'Chris, we're almost there,' Rita barked with her usual bluff optimism. 'Bev's agreed to everything; our entire counteroffer.'

I'd heard this before. 'But,' I said.

'Well, yes; but.' She cleared her throat. 'She's tossed in a new wrinkle. Nothing we can't live with when you think in terms of the whole picture.'

Our counteroffer… nothing we can't live with… It was certainly nice to have a lawyer who suffered through these things with you.

'What she wants,' Rita continued, 'is nine-and-three-quarters percent of the royalties on your book.'

'Nine and… of Jan van der Meer van Delft? ' I was surprised and angry in about equal measure. What right did Bev feel she had to any part of the Vermeer book? I'd put together almost all of it in a twelve-week burst of desperate energy during the bleak, miserable period right after she'd left me fourteen months before. 'No,' I said, 'absolutely not,' and caved in immediately. 'Maybe five percent.'

'Well, now, Chris, I don't think we should-'

'Why exactly nine-and-three-quarters percent, for Christ's sake? Why not ten?'

'It's a little complicated,' Rita said with a laugh, relieved that I wasn't rejecting the idea outright. 'From what she told her attorney, you and your publisher got together on August twenty-sixth last year to lay out the idea of the book. Does that sound right?'

'I don't know. I suppose so.' Bev, I had been learning, to my cost, was seldom wrong on dates or figures.

'And the manuscript was submitted on March twenty-seventh? Is that correct?'

I agreed that it probably was, although how Bev knew, I had no idea.

'All right,' Rita said, 'the thing is, exactly forty-two days after that first meeting with your publisher, you and Bev separated; October sixth.'

That date I could vouch for. Black Saturday. Rita was being kind when she used the word separated. Bev had simply up and left me. I'd gotten back after a couple of hours at the museum-I'd wanted to look over a fine Mantegna Head of Saint Paul that we'd just gotten from Geneva-and she just wasn't there. No notes, no arguments, no civilized adult discussions, no nothing. At breakfast she'd been the same as usual; we'd laughed over coffee and even talked about going to dinner in Chinatown. It took two wretched days-contacting the police, the highway patrol, every hospital within fifty miles of San Francisco-before I found out where she was: in Marin County, living with a stockbroker I'd never heard of.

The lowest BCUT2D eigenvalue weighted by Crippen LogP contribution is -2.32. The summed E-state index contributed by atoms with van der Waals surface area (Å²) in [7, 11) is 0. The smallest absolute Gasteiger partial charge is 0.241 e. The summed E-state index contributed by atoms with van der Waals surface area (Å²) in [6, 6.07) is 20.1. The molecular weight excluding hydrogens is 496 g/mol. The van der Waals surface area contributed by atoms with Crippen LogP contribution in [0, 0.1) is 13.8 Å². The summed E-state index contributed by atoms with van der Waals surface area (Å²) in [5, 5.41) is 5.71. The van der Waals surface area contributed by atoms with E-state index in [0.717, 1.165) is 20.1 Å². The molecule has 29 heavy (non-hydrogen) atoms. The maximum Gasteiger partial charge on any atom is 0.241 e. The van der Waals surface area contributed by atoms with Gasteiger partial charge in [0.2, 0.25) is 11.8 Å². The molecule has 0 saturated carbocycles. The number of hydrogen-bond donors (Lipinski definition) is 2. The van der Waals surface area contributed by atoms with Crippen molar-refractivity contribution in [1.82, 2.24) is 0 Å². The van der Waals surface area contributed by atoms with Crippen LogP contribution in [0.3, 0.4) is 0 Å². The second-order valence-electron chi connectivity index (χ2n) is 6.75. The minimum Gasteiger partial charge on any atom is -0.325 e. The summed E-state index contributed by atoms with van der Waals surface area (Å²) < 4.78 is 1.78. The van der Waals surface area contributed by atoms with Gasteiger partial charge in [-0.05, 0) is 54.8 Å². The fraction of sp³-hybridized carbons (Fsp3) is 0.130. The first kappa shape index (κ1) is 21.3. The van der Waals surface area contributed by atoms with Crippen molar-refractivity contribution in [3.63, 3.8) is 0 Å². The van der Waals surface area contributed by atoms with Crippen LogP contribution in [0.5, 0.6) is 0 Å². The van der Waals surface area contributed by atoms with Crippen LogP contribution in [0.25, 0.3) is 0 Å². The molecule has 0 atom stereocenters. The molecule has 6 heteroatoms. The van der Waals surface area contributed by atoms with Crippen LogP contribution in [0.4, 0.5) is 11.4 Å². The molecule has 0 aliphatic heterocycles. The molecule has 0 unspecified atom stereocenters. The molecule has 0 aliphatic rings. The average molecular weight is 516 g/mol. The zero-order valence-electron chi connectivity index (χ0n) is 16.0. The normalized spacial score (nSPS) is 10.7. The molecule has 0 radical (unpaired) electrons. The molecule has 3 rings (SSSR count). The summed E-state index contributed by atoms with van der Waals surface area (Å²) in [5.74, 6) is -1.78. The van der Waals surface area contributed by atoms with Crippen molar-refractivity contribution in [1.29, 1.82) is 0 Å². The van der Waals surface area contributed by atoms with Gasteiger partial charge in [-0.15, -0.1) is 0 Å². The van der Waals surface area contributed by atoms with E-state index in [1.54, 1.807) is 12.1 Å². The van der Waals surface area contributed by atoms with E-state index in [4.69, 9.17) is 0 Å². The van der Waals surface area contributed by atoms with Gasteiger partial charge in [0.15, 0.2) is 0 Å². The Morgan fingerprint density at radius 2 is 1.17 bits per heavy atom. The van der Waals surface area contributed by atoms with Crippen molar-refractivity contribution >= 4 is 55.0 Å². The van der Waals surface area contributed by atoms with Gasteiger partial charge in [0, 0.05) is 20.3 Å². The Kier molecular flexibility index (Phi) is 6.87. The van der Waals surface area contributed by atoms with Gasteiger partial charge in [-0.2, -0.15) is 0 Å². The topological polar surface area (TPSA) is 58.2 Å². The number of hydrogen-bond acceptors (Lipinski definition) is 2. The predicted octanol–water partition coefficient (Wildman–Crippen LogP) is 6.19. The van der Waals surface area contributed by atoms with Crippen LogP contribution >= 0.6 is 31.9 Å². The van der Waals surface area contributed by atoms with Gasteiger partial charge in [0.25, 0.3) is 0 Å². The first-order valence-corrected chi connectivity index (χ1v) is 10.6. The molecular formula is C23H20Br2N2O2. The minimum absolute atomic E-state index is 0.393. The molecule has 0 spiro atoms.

I hadn't suspected a thing, hadn't known anything was seriously wrong. We'd had nothing remotely resembling a fight for years. Afterward, one of my friends, a relentlessly well-meaning psychotherapist named Louis, tried to explain things.

'I'm not surprised, Chris,' he'd said soberly. 'You have a lot of trouble legitimizing authentic confrontation, you know, particularly in dyadic interrelationships.' Well, Louis was right. Facing up to interpersonal problems wasn't my long suit. I wasn't sure I'd faced up to this one even yet.

'Anyway,' Rita was saying, 'August twenty-sixth to March twenty-seventh is two hundred fifteen days, and forty-two is nineteen-and-a-half percent of two-fifteen, and nine and three quarters is fifty percent of nineteen and a half. Community property. Capisce?'

'Sort of, but why is she making a point of it? It's not exactly going to be a best-seller; if it earns two- thousand dollars, it'll be a miracle. Does she really care that much about… what would it be, two hundred dollars? What happened to her big stockbroker boyfriend?' I bit my lip. Did divorces make everybody childish, or just me?

'It's not the money. She's very strong on the principle of the thing, Chris.'

I sighed. I was learning more about Bev in divorce than I had in ten years of marriage. 'Rita, tell me something. Is this what divorces are usually like, or is Bev being a little, well, strange?'

Rita's beery chuckle rumbled over the telephone. 'Yes and yes. This is what they're usually like, and you